Eddy GuerinBorn: October 2nd, 1935, Saragossa-Zaragoza (Spain)
Founding his own jazz orchestra, Eddy Guerin toured several European countries, before moving to Paris in 1955, where he worked as a pianist and arranger in the recording studio. Moreover, he took private lessons with French jazz giant André Hodeir, who taught him musical form, composition, and chamber music.
In a striking career move, in 1963, Guerin moved to Beirut in Lebanon, where he had been offered the position of musical director and conductor of the orchestra which played at the local Casino du Liban. The band, consisting of twenty musicians and vocalists, accompanied revue shows, most prominently those written by Michel Legrand.
Having worked in Lebanon for ten years, Guerin returned to Europe in 1972, settling down in Madrid in his native Spain. There, he began a career as a freelance musician in the record business. One of his specialities became composing tunes for radio and television advertisements, writing themes for commercials for international companies such as Coca Cola, Pepsi, Trans World Airlines, TWA, American Airlines, Budweiser, McDonald’s and others. Guerin won several prizes for his compositions at the New York International Advertising Awards Competition.
Throughout the 1970s, Guerin worked in Madrid as a pianist, keyboard player, arranger, conductor, and producer with many of the stars of Spanish light entertainment music. In 1973, he wrote the arrangement to the popular song ‘Equipaje’ by Argentinian singer-songwriter Alberto Cortez, while penning the score to another major hit, ‘Y viva España’, for Manolo Escobar one year later. Other acts Guerin was involved in during this period, include Aguaviva, Las Grecas, Ismael, Raphael Martos, Cuerpos y Almas, Los Chunguitos, and La Pequeña Compañía.
In the world of television, Guérin was a conductor in the first OTI Song Festival, organized in Madrid in 1972, leading the orchestra for ‘Una vez, otra vez’ by Guillermo Basterrechea and ‘No volveré a pasar por allí’ by Arturo Quesada, the participating entries from Chile and Bolivia respectively. Moreover, between 1985 and 1988, he composed the music to TVE’s popular game show ‘Un, dos, tres… responda otra vez’. Guerin also made his mark as a film composer and arranger, working on the soundtracks of, amongst other titles, ‘El libro de buen amor’ (1975) and ‘Yo hice a Roque III’ (1980). Between 1994 and 1998, Guerin was the musical director and conductor of the prestigious annual Benidorm International Song Festival.
In the 1980s and early 1990s, Guerin continued to be much involved in studio sessions as a pianist, arranger and producer, working with dozens of artists from Spain and Latin America, such as Julio Iglesias, José Luis Perales, Nidia Caro, El Fary, Dyango, Tijeritas, Carlos Cano, and the Catalan novelty band La Trinca. He was the pianist on Mecano’s 1988 album ‘Descanso dominical’, whilst he co-arranged the LP ‘Mi otro perfil’ by star tenor José Carreras (1984) as well as the albums ‘Marinero de luces’ (1985) and producer ‘Corazon herido’ (1992) by Isabel Pantoja. Moreover, he orchestrated the hit duet ‘Somos dos caminantes’ by Julio Iglesias and Lola Flores (1990) and wrote the scores to Alejandro Sanz’ successful CD album ‘Viviendo deprisa’ (1991).
Eddy Guerin was the musical director of the private TV station Antena 3 from November 1999 to October 2003, supervising music shows and composing theme tunes for various programmes. Guerin preferred Antena 3 to working for the national broadcaster TVE, or, as he put it himself: “My working relationship with Televisión Española was never very good. I have never liked suffering manipulation and people trying to impose anything on me while I am at work at some music project. It is an open secret what happens in the media business when political interests come into the picture. In private television, things like these are much less likely to occur.”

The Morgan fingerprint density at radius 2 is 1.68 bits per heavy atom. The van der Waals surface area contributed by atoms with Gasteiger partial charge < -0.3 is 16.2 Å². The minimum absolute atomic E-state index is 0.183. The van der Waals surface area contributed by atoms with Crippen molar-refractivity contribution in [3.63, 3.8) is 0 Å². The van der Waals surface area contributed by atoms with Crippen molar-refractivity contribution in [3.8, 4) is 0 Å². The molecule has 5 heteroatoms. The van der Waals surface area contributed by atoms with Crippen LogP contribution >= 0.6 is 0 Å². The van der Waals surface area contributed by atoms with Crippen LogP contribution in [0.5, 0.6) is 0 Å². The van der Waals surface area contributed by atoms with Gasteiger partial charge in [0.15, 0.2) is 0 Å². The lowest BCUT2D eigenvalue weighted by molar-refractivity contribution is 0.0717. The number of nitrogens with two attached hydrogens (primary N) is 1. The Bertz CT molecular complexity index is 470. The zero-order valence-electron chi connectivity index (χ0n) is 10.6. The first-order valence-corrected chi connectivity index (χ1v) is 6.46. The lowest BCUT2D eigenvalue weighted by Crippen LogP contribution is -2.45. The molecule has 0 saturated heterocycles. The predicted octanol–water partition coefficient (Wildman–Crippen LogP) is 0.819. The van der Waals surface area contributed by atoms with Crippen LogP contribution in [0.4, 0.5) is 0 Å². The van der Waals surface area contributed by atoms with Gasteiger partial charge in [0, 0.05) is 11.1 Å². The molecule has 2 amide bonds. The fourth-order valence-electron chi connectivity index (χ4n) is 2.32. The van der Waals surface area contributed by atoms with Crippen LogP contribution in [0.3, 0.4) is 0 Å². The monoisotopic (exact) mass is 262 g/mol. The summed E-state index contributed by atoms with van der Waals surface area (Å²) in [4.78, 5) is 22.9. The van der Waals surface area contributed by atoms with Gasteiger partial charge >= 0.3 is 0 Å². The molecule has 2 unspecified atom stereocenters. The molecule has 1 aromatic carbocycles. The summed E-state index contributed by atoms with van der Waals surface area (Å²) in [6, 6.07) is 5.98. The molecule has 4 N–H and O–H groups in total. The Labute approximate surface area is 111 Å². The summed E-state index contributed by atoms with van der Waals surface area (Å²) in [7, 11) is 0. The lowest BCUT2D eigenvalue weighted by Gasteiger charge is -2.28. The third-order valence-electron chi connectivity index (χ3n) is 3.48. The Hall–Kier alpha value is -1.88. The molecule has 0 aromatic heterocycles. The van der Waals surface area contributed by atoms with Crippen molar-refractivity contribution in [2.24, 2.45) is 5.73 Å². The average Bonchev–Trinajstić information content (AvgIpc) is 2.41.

After their active career in music, Guerin and his wife, singer and actress María José Prendes, settled down in the seaside resort of Benidorm.
Eddy Guerin in the Eurovision Song Contest
The Luxembourg orchestra was composed of musicians from West Germany and France. In a nice coincidence, Eddy Guerin met an old friend when he took his position in front of the orchestra for the first rehearsal. Guerin: “When I was about to raise my baton to count in the orchestra, a voice could be heard coming from the orchestra: “Alors, Monsieur Guerin, do you not greet old friends?” It turned out that the saxophonist in the band was my best friend from Paris, Pierre Gossez. I had been unable to recognize him, as he now had this huge beard! All orchestra members were smiling – it was a touching event, meeting a dear friend after twenty-five years!”
Moments before the festival started, Guerin had to handle an extreme emergency, as he recalls all too well: “The record version of ‘Lady, lady’ lasted nearly three and a half minutes and, when I was rehearsing with the group in Madrid, I had warned them that, in the Eurovision Song Contest, there was a maximum of three minutes. Then, nobody thought it would be a problem… but it was! Just half an hour before the broadcast was about to start, the organisation of the festival obliged the Spanish delegation to cut twenty seconds from the song. As, in those days, there was no digital system yet, it was simply a case of squarely cutting the analogue tape… imagine the situation: I was there with scissors in my hand, cutting twenty seconds of music from the backing track just thirty minutes before the festival! Not to mention the fact that the orchestra members had to be instructed about this abridgement as well…”
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